In our blogs from July 2015 and August 2015 we dealt with the High Court’s judgment declaring certain aspects of the long-established but often abused debt collecting process of emolument attachment orders unlawful.
On 13 September 2016, the Constitutional Court confirmed that changes must be effected to section 65J (2)(a) and (b) of the Magistrates Courts’ Act (MCA), so the court and not the clerk of the court can issue the order, ensure that it is just and equitable in each particular case to order the attachment and that the amount to be deducted from the employee’s salary is appropriate.
Consumers whose rights would have been infringed under the invalid provisions of section 65J will receive immediate protection from the date of the Constitutional Court order. From 13 September 2016, only court-authorised emolument attachment orders may be issued.
The door is not closed to any further challenge against the adequacy of judicial oversight.
The legislature is free to develop laws as to how the judicial oversight by the court must operate. We understand that the Bill aimed at amending the MCA is in its second draft. The Constitutional Court also mentioned that the door is not closed to any further challenge against the adequacy of judicial oversight.
Debts recovered under the prior emolument attachment orders will not be affected. The Constitutional Court issued a prospective order, meaning past emolument attachment orders, even those unscrupulously procured or issued, will continue to be operative, unless individually challenged. The developing process, according to the Constitutional Court, is best regulated by the legislature.
With regard to the consent to the jurisdiction of a specific Magistrates’ Court, the court found that the substance of the High Court’s order must be confirmed, subject only to a minor clarification. This means that the consumer under a credit agreement cannot consent to the jurisdiction of any named court except a court where the consumer resides or works or where any goods sold on credit are kept.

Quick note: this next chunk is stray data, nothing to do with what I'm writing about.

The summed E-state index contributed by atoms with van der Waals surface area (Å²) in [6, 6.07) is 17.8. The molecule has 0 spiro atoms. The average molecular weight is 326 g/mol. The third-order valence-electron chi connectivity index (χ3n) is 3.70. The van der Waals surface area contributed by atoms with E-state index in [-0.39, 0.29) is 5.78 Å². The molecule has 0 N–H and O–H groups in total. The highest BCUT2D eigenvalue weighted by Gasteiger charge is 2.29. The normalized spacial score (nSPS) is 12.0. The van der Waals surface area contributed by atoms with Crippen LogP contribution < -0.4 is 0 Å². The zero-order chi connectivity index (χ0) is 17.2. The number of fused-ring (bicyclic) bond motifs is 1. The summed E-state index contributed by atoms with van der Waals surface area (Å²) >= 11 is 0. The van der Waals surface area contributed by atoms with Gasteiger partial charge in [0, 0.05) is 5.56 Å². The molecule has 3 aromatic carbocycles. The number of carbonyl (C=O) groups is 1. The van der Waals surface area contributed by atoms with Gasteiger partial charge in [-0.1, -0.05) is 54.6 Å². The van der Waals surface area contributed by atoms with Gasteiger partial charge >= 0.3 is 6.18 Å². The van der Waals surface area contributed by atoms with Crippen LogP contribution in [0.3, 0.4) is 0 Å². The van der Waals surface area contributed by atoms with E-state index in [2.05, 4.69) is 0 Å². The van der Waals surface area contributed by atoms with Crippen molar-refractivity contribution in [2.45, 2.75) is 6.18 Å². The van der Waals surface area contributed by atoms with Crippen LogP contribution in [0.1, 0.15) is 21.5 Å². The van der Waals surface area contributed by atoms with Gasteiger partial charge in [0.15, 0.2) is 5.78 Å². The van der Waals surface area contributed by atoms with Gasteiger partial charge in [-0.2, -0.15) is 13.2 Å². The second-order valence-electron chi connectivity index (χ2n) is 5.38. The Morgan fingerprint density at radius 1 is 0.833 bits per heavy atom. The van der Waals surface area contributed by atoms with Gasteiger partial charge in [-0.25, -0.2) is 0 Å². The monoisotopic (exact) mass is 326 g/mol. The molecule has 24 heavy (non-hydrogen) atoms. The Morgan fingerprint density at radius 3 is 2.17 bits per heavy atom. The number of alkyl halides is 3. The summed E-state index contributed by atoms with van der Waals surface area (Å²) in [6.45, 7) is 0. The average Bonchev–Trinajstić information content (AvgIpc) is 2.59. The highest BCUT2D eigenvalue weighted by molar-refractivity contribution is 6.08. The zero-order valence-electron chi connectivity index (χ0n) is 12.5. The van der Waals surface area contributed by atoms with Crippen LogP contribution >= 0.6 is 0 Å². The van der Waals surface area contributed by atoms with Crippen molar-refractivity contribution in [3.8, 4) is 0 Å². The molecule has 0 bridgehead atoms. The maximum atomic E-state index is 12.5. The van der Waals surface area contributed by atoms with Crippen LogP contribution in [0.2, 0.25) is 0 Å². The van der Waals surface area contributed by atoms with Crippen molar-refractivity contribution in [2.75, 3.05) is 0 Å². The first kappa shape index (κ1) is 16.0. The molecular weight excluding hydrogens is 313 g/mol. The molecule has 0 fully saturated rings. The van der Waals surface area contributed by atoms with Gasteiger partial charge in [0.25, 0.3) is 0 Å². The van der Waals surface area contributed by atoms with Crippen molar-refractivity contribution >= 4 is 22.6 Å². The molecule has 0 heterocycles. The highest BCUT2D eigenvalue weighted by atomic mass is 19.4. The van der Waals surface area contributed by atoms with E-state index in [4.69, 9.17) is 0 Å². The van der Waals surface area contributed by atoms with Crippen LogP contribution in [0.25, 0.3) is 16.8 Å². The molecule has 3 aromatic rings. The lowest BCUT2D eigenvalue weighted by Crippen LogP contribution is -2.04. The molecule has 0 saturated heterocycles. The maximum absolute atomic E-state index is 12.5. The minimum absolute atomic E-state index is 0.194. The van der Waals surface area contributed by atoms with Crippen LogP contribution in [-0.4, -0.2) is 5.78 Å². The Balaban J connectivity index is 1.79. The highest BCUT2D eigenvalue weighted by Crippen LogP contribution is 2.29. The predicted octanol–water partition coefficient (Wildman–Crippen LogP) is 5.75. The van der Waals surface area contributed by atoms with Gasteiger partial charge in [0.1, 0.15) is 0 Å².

The practice of getting consumers to consent to the jurisdiction of any other court that suits the creditor and is deliberately remote for the consumer is not permitted. All proceedings that were brought in such a court will be void for want of jurisdiction.
The Constitutional Court dismissed the appeals with costs launched against the High Court order that s45 of the MCA does not permit a consumer to consent in writing to the jurisdiction of a court other than in which the consumer resides or works.
Past emolument attachment orders will continue to be operative, unless individually challenged.
The Constitutional Court did not confirm Judge Desai’s declaration that the words contained in s65J(2)(a) and s65J(2)(b)(i) and (ii) of the MCA (an emolument attachment order will not be issued unless (i) the consumer has consented to jurisdiction, (ii) a creditor or his/her attorney has sent a registered letter of demand or (iii) filed an affidavit with the clerk of the court) were inconsistent with the Constitution and invalid, to the extent that these sections failed to provide for judicial oversight over the issuing of emolument attachment orders. The Constitutional Court rather opted to change the wording of section 65J of the MCA to make it consistent with the Constitution.